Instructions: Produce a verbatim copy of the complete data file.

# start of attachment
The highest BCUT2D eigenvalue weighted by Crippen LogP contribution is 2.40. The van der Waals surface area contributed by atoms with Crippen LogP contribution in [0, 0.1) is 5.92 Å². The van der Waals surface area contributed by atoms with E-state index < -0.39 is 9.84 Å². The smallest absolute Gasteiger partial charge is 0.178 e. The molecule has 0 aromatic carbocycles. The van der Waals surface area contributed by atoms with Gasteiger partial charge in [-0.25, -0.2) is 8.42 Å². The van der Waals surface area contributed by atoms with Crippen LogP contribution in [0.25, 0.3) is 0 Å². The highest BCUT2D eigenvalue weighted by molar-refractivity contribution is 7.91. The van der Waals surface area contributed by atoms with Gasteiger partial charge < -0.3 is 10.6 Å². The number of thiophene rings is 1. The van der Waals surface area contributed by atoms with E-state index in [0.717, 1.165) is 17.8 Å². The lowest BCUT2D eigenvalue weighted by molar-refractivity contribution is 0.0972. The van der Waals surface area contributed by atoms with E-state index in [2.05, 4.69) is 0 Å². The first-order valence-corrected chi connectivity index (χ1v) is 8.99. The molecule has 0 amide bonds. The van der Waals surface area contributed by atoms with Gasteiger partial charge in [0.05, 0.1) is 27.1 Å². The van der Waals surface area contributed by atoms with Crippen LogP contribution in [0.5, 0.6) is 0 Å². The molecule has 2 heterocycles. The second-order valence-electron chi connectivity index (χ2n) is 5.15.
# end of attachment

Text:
The highest BCUT2D eigenvalue weighted by Crippen LogP contribution is 2.40. The van der Waals surface area contributed by atoms with Crippen LogP contribution in [0, 0.1) is 5.92 Å². The van der Waals surface area contributed by atoms with E-state index < -0.39 is 9.84 Å². The smallest absolute Gasteiger partial charge is 0.178 e. The molecule has 0 aromatic carbocycles. The van der Waals surface area contributed by atoms with Gasteiger partial charge in [-0.25, -0.2) is 8.42 Å². The van der Waals surface area contributed by atoms with Crippen LogP contribution in [0.25, 0.3) is 0 Å². The highest BCUT2D eigenvalue weighted by molar-refractivity contribution is 7.91. The van der Waals surface area contributed by atoms with Gasteiger partial charge < -0.3 is 10.6 Å². The number of thiophene rings is 1. The van der Waals surface area contributed by atoms with E-state index in [0.717, 1.165) is 17.8 Å². The lowest BCUT2D eigenvalue weighted by molar-refractivity contribution is 0.0972. The van der Waals surface area contributed by atoms with E-state index in [2.05, 4.69) is 0 Å². The first-order valence-corrected chi connectivity index (χ1v) is 8.99. The molecule has 0 amide bonds. The van der Waals surface area contributed by atoms with Gasteiger partial charge in [0.05, 0.1) is 27.1 Å². The van der Waals surface area contributed by atoms with Crippen LogP contribution in [0.5, 0.6) is 0 Å². The molecule has 2 heterocycles. The second-order valence-electron chi connectivity index (χ2n) is 5.15.